Last night, I got an email from Barack Obama, telling me that history was made in the U.S. Capitol when the House of Representatives passed the health care reform bill. The email commended me and other progressives for the role that we played in the passage of the bill, attempting to be inspirational. It completely missed the mark. Although I am happy that the health care reform bill passed, I have to disagree with whoever writes Obama’s emails – I spoke up, but I wasn’t heard. This is because the bill that passed last night actively works to curtail women’s reproductive freedom. It is reactionary, and it is certainly not “courageous” – the word that Obama used to describe the passage of the bill.
I wrote yesterday about the provision tacked on to the health-reform bill at the last minute, the Stupak amendment. In the words of Rachel Maddow (who predicted this morning on “Meet the Press” that Democratic women will “revolt” if the amendment isn’t removed), it is the most significant restriction on reproductive choice in a generation, because it essentially makes it impossible for any insurance plan funded with federal money to provide coverage for abortion, except in the case of rape and incest. The amendment was added to the bill last night, and justly infuriated supporters of reproductive freedom. Representative Diana DeGette (D-Colorado), said, “If enacted, this amendment will be the greatest restriction of a woman’s right to choose to pass in our careers.”
State how YOU feel about Congress’ choice to put personal politics above women’s health. Our voices cannot be silenced! Take action by signing the petition letter now.
To say that the Stupak amendment is a “poison pill” for pro-choice Democrats is putting it mildly. Although Rep. DeGette and Representative Rosa DeLauro (D-Connecticut), have both said that they will vote for the bill despite their ardent pro-choice sentiments, and it looks as though the amendment could be stripped away by the conference committee, this is an enormous betrayal of a significant segment of the voting population.
The Democratic Party relies heavily on women to win elections – as Ann points on Feministing, women’s reproductive rights are not peripheral. They should never be negotiated away. And as an advocate for reproductive justice, I am sick of compromising. This is not a case of losing a battle but winning the war – without adequate coverage for abortion, women do not have the health care they need. Period.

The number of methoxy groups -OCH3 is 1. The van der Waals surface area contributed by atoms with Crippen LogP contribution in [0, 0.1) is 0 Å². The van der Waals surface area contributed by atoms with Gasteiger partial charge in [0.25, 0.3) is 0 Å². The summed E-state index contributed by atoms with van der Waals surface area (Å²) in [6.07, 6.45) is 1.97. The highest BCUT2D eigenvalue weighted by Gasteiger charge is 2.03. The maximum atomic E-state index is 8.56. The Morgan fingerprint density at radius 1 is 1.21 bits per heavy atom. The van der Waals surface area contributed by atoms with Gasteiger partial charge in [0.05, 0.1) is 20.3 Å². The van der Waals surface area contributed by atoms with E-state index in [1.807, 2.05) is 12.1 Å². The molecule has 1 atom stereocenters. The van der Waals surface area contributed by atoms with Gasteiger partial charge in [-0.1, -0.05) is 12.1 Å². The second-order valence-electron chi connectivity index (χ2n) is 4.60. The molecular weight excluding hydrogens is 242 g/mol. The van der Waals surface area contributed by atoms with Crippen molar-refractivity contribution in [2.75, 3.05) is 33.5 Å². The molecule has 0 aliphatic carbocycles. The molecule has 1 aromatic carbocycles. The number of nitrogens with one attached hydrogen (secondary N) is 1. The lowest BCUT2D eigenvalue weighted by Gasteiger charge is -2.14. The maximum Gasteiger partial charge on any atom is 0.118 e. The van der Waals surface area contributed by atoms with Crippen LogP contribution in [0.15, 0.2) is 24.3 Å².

Amanda Marcotte has a post up at Pandagon about what this means for the future – contraception coverage, she suggests, will be next on the chopping block. This may sound extremist, but think back to just over a year ago, when John McCain was unable to clarify his position about insurance coverage of birth control. This year, anti-choicers in Florida were pushing for a personhood amendment that would make most contraception illegal – this is a move that has been made in Colorado and Utah. Although these amendments are unlikely to become a serious threat, their presence is enough to signify that for many people, women do not have the right to control their bodies. The 64 Democrats who voted for the health-care bill are making a milder but no less powerful statement: to suggest that abortion is not part of a comprehensive health plan marginalizes women’s health and freedom.
Rosa DeLauro said that the original compromise in the bill – that federal dollars would not be used to cover abortions – should have been enough for anti-choice Democrats. “Abortion is a matter of conscience on both sides of the debate,” she said. “This amendment takes away that same freedom of conscience from America’s women. It prohibits them from access to an abortion even if they pay for it with their own money. It invades women’s personal decisions.”
Although the passage of the health-reform bill was seminal, pro-choicers need to refuse, in this crucial moment, to compromise. When Obama called the passage of this bill “courageous” and said that “moments like this” were why he was elected to office, he denied the rights of every woman in the country, and that can’t stand.
Some first steps? First, we need to work on overturning the Hyde Amendment, a piece of legislation dating from 1976 that bars the use of federal funds for abortion. Obama has always supported overturning this amendment, but this promise seems to have fallen by the wayside. Planned Parenthood and NARAL Pro-Choice America have action pages as well. And frankly, I suggest letting money talk – in the email sent last night, Obama was asking for donations, but I won’t give a cent to Obama until the Stupak amendment is gone. But most of all, we need to be telling our legislators that for once, women’s health should come first.
Photo courtesy of Flickr.
Disclaimer: The views expressed above are solely those of the author and may
not reflect those of
Care2, Inc., its employees or advertisers.